lauantai 5. huhtikuuta 2014

Hanging out in Finland on a Home Exchange - Amerikkalainen kodinvaihdossa Suomessa

Näkökulman monipuolistamiseksi pyysin Suomessa kodinvaihdossa ollutta amerikkalaista rouvaa kertomaan kokemuksistaan. Meillähän on tapana kuvitella, että kukaan ei haluaisi kuitenkaan tulla lomailemaan meidän kulmillemme:-) Puheenvuoro Lauren S. Kahnilla:
While those of you in Finland are busy arranging exchanges to get out of your corner of Europe, there are plenty of exchangers who would absolutely die to get in.
There are about 4 million people in Finland and 300 million in the US, so the chance for a North American to come to Finland is very slim.  If, however, you want to come to North America, you should have your pick of a lot of destinations.
You should look for experienced home exchangers.  Those of us who have been doing this for years have long exhausted our interest in the usual North American destinations of London and Paris (yawn!).  We want to go to the little known corners of Europe--and, yes, Finland.

Yes, North Americans can be very dumb about geography.  I do joke that some can't find their homes without a GPS.  The blunt fact is that many Americans don't get out of the United States much.  It's a large country and there is plenty to see here.  Some are totally "spooked" by countries where a language other than English is spoken.
In 2007 I received an offer from Lahti,Finland.  No, it wasn't Helsinki, but, what the hell, Finland was a place I'd never visited--even if most Americans don't know where it is on the map.  I had to tell someone a few days ago "between Sweden and Russia".  At least the person didn't ask me where Sweden and Russia were.

chopping wood (obviously I was not chopping wood but just posing as if I were chopping wood).  The moose head was on the wall of my house and my home exchangers called him "Heiki" or something like that.  They had not shot the moose.  He came with the house.

No, Lahti was not the most exciting place in the world, but I had a wonderful time. There is a nice harbor although I had the worst pizza I had ever eaten in my life at the restaurant in the harbor there.  I have never not finished a pizza--except there.  That is not a fond memory, but, hey, everything is an experience--even very bad pizza.

I spent a lot of time on boats on lakes, went white water rafting near Joensuu, took a Silja line ship to Mariehamn and back from Turku, went to very expensive opera in a castle and even went sailing in the Gulf of Finland from Kotka.  I absolutely loved Finland--and the fact that almost everyone speaks English.  Of course, aside from "keskusta" (very vital to know when driving), my knowledge of Finnish, well, I have no knowledge of Finnish.  What I did notice, by the way, is a lot of Finns speak better English than some of my countrymen.  Must be those cartoons on SKY TV teaching it to all the kids.  Sorry, Finnish people, no cartoons in Finnish for kids on TV in the US--although we have plenty in Spanish.

What I loved was just being places where there were no American tourists.  No Americans in Joensuu.  When I went whitewater rafting there, I just drove up the night before and, boom, found myself in the middle of a jazz festival with no hotel rooms.  I ended up staying at a campground (and I HATE campgrounds) in an accommodation that was described to me as a "hovel".  Well, in English that means a rundown dirty old hut with maybe an outhouse in the back.  The accommodation at the campground was simply an accommodation without its own facilities--and very clean.  There is no equivalent word in English for it and "hovel" was the wrong word.  I survived and had a grand time on the raft trip and grilling Finnish sausages for lunch.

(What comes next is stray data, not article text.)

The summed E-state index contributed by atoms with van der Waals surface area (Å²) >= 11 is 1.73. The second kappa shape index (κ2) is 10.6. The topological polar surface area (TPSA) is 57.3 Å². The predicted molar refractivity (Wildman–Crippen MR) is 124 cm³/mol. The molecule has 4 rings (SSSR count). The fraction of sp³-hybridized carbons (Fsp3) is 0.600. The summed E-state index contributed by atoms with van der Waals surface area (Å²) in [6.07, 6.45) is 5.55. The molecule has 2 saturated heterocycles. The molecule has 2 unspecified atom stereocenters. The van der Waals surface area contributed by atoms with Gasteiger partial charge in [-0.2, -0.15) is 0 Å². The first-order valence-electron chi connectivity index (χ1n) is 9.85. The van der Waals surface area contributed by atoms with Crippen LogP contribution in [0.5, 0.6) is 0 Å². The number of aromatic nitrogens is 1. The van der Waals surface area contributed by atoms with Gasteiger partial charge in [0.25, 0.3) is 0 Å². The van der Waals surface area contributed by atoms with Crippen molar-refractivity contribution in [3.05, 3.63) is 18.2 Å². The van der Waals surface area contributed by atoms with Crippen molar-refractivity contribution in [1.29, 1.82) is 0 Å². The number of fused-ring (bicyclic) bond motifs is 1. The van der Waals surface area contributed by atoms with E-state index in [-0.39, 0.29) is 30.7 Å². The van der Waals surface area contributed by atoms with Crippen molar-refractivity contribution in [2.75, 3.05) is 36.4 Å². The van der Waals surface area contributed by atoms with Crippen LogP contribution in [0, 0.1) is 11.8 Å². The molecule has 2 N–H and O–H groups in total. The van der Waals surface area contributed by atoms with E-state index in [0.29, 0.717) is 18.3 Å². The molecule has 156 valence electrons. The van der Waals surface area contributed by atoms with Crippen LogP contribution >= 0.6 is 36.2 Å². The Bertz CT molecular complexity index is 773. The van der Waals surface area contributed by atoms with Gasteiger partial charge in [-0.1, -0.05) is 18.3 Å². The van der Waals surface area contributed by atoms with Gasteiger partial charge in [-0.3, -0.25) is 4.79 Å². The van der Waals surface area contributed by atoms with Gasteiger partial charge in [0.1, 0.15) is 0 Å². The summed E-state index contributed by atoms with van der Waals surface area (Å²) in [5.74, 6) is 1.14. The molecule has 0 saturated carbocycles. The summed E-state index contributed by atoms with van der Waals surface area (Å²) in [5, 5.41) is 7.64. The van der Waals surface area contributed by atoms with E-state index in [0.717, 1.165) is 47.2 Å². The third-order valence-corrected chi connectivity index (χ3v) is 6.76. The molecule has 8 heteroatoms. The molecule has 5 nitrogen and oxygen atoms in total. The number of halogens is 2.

As we say in English, I do not let grass grown under my feet on my trips because I have know idea when I will be back--if ever.  While I pack it in, the house in Lahti was just a nice place to chill out.

The Turku Castle:

The next year, would you believe, I got an offer from Tampere?  No, I didn't go, but I wouldn't rule out a second home exchange in Finland at all.  I would really like something towards the north (but only in summer please!).  So, if you're from there and want to swap with Washington DC, all you have to do is ask early and you're in.

If you would like to read further about my crazy travels, you need to look no further than:  When not writing under my real name, I have a career online as the "altecocker".  The website will explain what it means if you give me a click (hint, hint).

At the end of the trip, I did spend a few nights in Helsinki and did the obligatory day trip to Tallinn.  I also went to the opening night of "Mary Poppins" in Finnish.  The next day--the last of the trip--I spent running around trying to get a copy of the poster for the show.  Success!  A copy of that poster is now on the wall in my dining room.  It gets a few second looks from guests when they realize it is in some foreign language they don't understand. 

1 kommentti:

  1. Moi! Huippu idea postauksellasi, kiitos tästä :) Itsekin suunnitellaan vaihtoa kesäksi, mutta sopivan vaihtopariskunnan löytäminen on osottautunut luultua vaikeammaksi :/


Kommenttisi tulee minulle tarkistettavaksi ennen julkaisua. Älä siis ihmettele, vaikka tähän menisi muutama päivä. Laitathan kommenttiin (etu)nimesi, jotta tiedän, kuka kirjoitti.